Despite confusion of the Occupy Wall Street protests, they have a point. For those who would like some facts, here they are:
According to the CIA World Fact Book rank of income inequality, the U.S. is slightly better than in Bulgaria, but we’re worse than Iran, China, and Russia. As a democracy, that should be embarrassing.
Here’s how income is actually distributed nowadays:
If you’re one of the peons in light blue, don’t feel bad, because you’re STILL at the tops from a global perspective. According to the Global Rich List, a salary of just $35,000 will place you squarely in the Top 5%. Starting to feel like a greedy ne’er-do-well? You can give a donation to help someone truly in need.
$35,000 Income Puts you in the TOP 4.62%
The value of a college degree is already in question. Economists and educators are just beginning to realize that education (as distinct from job training) will not raise income or create new opportunities for the majority of the population. There just aren’t enough good jobs available. Furthermore, the good jobs that are available often require specific job skills and training that aren’t learned at college.
Walmart’s program to allow cashiers, clerks, and other low-level employees to spend $24,000 for an online bachelor’s degree seems rather absurd. Are there really better jobs available for the 1 million+ employees if only they had the degree? I think not – there aren’t enough jobs as it is.
AnythingResearch.com has released 2009 research reports on over a thousand industries providing instantaneous access to market size, typical financials (e.g., income statement, balance sheet), salary benchmarks, etc etc.
The goal is to shed light on small businesses in “main street” industries by providing accurate and detailed statistics.
Posted in Consulting Jobs, Deal Sourcing, Decision Analysis, Decision Making, Demographics, Industry Analysis, Information Technology, Innovation, Intelligence, Intelligence Community, Internet, Journalism, Law, M&A, Management consulting, Marketing, Media, NAICS, New Ventures, Newspapers, Private Equity, Research, Small business, Statistics, Strategy
Tagged business metrics, company benchmarks, EBIT, EBIT Margin, EBITDA, EBITDA margin, financial metrics, industry report, industry research, Profit Margin
Note: for information on the Watchtower industry screening tool, please contact Daniel Berch.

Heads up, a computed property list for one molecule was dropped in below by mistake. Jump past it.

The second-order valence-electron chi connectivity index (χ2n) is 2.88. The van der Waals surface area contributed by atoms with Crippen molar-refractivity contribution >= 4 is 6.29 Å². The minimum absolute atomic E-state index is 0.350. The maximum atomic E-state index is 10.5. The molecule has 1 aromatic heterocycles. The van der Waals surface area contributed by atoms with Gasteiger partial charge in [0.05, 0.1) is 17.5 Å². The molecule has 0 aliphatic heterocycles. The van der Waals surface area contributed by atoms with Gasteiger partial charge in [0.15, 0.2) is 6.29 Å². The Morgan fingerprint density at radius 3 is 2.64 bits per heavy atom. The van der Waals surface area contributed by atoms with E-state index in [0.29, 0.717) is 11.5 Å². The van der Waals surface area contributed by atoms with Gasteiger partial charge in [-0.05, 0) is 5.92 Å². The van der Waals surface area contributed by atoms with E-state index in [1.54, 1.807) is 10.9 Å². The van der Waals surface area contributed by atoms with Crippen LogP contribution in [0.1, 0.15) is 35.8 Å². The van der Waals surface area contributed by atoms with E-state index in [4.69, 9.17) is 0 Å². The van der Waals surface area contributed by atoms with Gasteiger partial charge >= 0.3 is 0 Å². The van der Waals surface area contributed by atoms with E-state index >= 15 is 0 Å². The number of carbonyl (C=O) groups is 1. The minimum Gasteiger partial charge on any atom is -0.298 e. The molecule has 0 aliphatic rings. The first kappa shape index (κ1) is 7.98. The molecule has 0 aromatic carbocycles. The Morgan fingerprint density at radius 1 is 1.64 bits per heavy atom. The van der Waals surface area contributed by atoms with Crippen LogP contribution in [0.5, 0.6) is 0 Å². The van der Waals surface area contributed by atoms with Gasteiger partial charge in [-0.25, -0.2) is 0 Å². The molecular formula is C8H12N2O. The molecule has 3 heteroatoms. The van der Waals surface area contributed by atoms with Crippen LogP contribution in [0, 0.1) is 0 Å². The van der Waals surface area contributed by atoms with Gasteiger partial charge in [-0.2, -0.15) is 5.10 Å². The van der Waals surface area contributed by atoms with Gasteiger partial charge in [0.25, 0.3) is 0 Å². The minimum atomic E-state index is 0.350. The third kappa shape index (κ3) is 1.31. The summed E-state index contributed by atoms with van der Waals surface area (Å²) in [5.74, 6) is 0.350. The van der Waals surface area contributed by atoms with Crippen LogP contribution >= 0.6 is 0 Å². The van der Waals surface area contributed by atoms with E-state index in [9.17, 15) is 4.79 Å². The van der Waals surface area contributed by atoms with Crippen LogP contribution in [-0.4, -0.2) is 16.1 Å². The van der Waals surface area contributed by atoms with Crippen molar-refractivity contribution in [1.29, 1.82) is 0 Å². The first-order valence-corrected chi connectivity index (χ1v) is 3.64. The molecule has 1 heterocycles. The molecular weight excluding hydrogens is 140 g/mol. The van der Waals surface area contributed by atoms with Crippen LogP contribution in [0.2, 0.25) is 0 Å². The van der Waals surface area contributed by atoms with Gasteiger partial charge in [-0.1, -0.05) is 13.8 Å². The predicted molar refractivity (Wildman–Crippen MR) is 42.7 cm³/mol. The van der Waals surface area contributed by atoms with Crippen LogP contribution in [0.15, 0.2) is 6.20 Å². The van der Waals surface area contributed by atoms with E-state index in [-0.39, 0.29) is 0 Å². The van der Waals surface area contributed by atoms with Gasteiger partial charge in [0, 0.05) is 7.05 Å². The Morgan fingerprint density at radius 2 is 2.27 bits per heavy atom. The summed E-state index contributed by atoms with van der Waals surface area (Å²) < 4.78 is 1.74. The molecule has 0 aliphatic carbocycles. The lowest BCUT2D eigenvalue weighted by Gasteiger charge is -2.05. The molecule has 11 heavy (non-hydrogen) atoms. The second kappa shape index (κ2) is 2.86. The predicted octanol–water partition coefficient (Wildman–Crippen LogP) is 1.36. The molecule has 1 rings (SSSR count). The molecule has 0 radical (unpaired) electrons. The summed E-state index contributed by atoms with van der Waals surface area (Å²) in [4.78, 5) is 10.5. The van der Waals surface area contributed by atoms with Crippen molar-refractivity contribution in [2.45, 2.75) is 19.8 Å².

Trailer Park Boys (television show and movie) is an amusing and sometimes heartbreaking look at struggles towards life and happiness in an RV park in Nova Scotia. But while the Boys were busy with various get-rich-quick schemes, private equity investment firm Context Capital Partners entered the space.
Industry data shows EBITDA margins of 27%, slow but steady growth around 2% per year, and extreme fragmentation for the RV Parks and Campgrounds industry (NAICS 721711). And at, $1.7 billion market size, it’s worth a second look.
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Posted in Business, Business Strategy, Case Studies, Deal Sourcing, Demographics, Industry Analysis, M&A, Private Equity, Research, Small business, Strategy
Tagged Industry Analysis, Industry Analytics, Industry Screening, PE Deal Sourcing, RV Parks, Trailer parks
Weather is complicated. Many scientists (plus Al Gore) strongly believe that Global Warming is already wreaking havoc on weather patterns.
The havoc, they say, may take many forms: warm winters, wildfires, hurricanes, flooding, cold summers, cold winters, and the list goes on….
Sadly, these scientists made a critical error. A marketing error. They called this havoc “Global Warming.” For the average Joe, a cold winter does not feel like global warming. A rainy summer doesn’t feel like global warming. A severe hurricane does not feel like global warming. As the theory became more intricate, the story got confusing – and the message got lost.
If only the scientists had called it Earth Cancer, or Extreme Weather Mutation, the news every night would focus on the issue. “This is the third coldest April 17th since 1991,” a weatherman would report with grave concern. “This is the second rainiest April 18th since 1989,” might be the following day’s breaking news. From a statistical standpoint, anomalies can be found everywhere – yet they would all be attributed to Earth Cancer – since the name would seem consistent with any weather anomaly.
Posted in Academia, American population, Case Studies, Consumer behavior, Demographics, Global Warming, Management consulting, Marketing, Research, Statistics, Strategy, Weather